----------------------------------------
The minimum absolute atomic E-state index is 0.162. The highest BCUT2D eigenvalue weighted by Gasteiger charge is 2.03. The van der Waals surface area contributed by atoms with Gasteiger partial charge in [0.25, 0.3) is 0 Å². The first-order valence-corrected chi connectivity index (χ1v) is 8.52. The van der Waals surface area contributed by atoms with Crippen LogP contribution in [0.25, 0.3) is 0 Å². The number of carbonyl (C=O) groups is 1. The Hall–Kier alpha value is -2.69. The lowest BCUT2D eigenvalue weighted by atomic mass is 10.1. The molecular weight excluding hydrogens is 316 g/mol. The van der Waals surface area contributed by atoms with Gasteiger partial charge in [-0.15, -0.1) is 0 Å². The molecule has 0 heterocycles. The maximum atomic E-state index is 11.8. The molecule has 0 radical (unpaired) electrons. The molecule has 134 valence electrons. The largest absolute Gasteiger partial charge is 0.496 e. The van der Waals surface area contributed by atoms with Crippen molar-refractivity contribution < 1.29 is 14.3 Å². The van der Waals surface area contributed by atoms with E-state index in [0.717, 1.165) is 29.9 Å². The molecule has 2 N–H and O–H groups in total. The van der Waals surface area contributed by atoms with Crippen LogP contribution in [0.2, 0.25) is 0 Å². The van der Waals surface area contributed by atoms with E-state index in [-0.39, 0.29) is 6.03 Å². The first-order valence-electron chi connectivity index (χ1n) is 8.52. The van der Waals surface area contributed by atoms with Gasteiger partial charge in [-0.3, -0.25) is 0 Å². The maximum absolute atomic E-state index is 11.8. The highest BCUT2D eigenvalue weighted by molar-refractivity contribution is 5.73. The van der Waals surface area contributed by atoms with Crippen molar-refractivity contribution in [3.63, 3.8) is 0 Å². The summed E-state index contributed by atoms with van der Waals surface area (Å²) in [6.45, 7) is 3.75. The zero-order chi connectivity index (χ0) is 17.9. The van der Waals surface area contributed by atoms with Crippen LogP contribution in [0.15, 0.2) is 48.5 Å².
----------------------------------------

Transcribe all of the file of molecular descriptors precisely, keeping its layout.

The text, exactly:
The minimum absolute atomic E-state index is 0.162. The highest BCUT2D eigenvalue weighted by Gasteiger charge is 2.03. The van der Waals surface area contributed by atoms with Gasteiger partial charge in [0.25, 0.3) is 0 Å². The first-order valence-corrected chi connectivity index (χ1v) is 8.52. The van der Waals surface area contributed by atoms with Crippen LogP contribution in [0.25, 0.3) is 0 Å². The number of carbonyl (C=O) groups is 1. The Hall–Kier alpha value is -2.69. The lowest BCUT2D eigenvalue weighted by atomic mass is 10.1. The molecular weight excluding hydrogens is 316 g/mol. The van der Waals surface area contributed by atoms with Gasteiger partial charge in [-0.15, -0.1) is 0 Å². The molecule has 0 heterocycles. The maximum atomic E-state index is 11.8. The molecule has 0 radical (unpaired) electrons. The molecule has 134 valence electrons. The largest absolute Gasteiger partial charge is 0.496 e. The van der Waals surface area contributed by atoms with Crippen molar-refractivity contribution < 1.29 is 14.3 Å². The van der Waals surface area contributed by atoms with E-state index in [0.717, 1.165) is 29.9 Å². The molecule has 2 N–H and O–H groups in total. The van der Waals surface area contributed by atoms with Crippen LogP contribution in [0.2, 0.25) is 0 Å². The van der Waals surface area contributed by atoms with E-state index in [-0.39, 0.29) is 6.03 Å². The first-order valence-electron chi connectivity index (χ1n) is 8.52. The van der Waals surface area contributed by atoms with Gasteiger partial charge in [-0.3, -0.25) is 0 Å². The maximum absolute atomic E-state index is 11.8. The highest BCUT2D eigenvalue weighted by molar-refractivity contribution is 5.73. The van der Waals surface area contributed by atoms with Crippen molar-refractivity contribution in [3.63, 3.8) is 0 Å². The summed E-state index contributed by atoms with van der Waals surface area (Å²) in [6.45, 7) is 3.75. The zero-order chi connectivity index (χ0) is 17.9. The van der Waals surface area contributed by atoms with Crippen LogP contribution in [0.15, 0.2) is 48.5 Å².